A huge trend we saw during this year’s Milan Design Week was the use of coloured and stained glass in furniture and design items. But don’t panic we don’t mean the type you are used to seeing in church windows; designers such as Patricia Urquiola and The Campana Brothers are using brightly coloured or stained glass in graphic shapes with bold cut-outs in furniture, lighting and decorative items. We’re not saying knock out your windows and replace them with stained glass but maybe a credenza or a lamp would be a good place to start.
It’s the place you go to relax and rejuvenate at the start or end of your day so why should your bathroom be a stark and hard space with nowhere to sit or relax. The bathroom is becoming the new haven for relaxation, so much so that we’ve seen recent residential projects with fireplaces and even sofas in bathrooms. Just make sure you choose furniture and textiles that can withstand being in a humid environment. For example, a Merino sheepskin makes an excellent bathmat and adds an instant feeling of luxury to a tiled room. Just make sure the room is well ventilated and hang your sheepskin out to dry as often as possible.
Ombré as a trend has been and gone and come back again, or perhaps it never really left. Either way, the ombré look, where colours fade from light to dark, or vice versa, has a dramatic effect when used on almost any furnishing or product in the home from sofas to curtains, floor rugs and furniture. Wool is an excellent and versatile textile for capturing this trend. Try first with a single ombré cushion or woollen throw and work up towards a full sofa or curtains.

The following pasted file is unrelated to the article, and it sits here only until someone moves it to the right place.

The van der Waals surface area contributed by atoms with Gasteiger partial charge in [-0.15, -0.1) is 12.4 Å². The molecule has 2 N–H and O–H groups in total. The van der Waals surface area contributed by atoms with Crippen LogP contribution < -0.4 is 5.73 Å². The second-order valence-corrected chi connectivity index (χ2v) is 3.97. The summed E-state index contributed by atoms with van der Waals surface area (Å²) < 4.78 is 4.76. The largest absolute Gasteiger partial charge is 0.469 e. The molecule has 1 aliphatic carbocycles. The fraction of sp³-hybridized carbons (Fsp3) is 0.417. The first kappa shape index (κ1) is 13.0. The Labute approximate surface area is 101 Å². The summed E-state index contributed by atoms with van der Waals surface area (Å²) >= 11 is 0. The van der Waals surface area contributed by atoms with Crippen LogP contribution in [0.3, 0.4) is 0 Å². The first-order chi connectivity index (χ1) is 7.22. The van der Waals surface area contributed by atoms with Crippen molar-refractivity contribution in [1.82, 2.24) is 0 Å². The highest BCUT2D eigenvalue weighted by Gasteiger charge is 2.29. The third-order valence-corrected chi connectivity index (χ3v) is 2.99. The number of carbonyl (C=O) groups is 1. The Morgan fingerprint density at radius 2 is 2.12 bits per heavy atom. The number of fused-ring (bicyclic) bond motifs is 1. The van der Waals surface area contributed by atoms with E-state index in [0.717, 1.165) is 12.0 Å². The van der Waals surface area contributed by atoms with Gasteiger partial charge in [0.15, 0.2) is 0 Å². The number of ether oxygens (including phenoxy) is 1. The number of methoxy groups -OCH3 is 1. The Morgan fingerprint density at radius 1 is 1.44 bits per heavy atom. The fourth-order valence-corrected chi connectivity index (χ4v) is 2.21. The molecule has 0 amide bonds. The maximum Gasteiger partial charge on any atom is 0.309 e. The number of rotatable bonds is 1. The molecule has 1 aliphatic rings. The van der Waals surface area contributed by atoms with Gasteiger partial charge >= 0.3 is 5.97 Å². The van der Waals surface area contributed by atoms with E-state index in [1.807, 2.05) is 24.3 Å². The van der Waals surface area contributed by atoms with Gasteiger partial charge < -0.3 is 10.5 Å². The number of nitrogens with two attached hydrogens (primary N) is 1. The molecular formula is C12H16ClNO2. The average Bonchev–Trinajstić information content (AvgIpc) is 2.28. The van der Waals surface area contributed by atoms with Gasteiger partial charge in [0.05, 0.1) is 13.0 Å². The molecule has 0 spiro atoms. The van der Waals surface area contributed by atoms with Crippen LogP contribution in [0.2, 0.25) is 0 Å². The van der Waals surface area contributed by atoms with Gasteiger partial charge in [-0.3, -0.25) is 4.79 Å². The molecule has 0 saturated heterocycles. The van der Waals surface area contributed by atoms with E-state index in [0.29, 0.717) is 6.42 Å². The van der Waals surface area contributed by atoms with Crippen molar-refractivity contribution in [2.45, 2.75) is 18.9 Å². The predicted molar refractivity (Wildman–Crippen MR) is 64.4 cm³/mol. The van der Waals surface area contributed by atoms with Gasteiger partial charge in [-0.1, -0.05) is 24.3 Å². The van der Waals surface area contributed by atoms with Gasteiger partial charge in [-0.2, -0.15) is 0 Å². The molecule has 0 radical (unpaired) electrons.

There is no end to the list of products 3D printers can now create and we’re expecting to see even more in the homewares and interiors world in the coming months and years. Keep your eyes out for both decorative and practical items made using a 3D printer such as lamps, candleholders and vases. As more individuals purchase their own 3D printers we expect to see a lot more consumers filling a gap for something they couldn’t find by designing and making it themselves at home.
The gallery wall trend is here to stay, for now at least. The trick here is gathering all those smaller artworks, prints, posters, wool tapestries, photographs and framed objects together and doing a trial run on the floor or table before you hang. The collections of interestingly framed pieces you see on the front covers of magazines might look like they were haphazardly arranged to perfection but in most cases a lot of thought and planning has gone into it. Put the pieces you have together and see which do and don’t work then map out on the wall where you will hang them before you start hammering nails into the wall.
llustration: Barry Allen Patenaude
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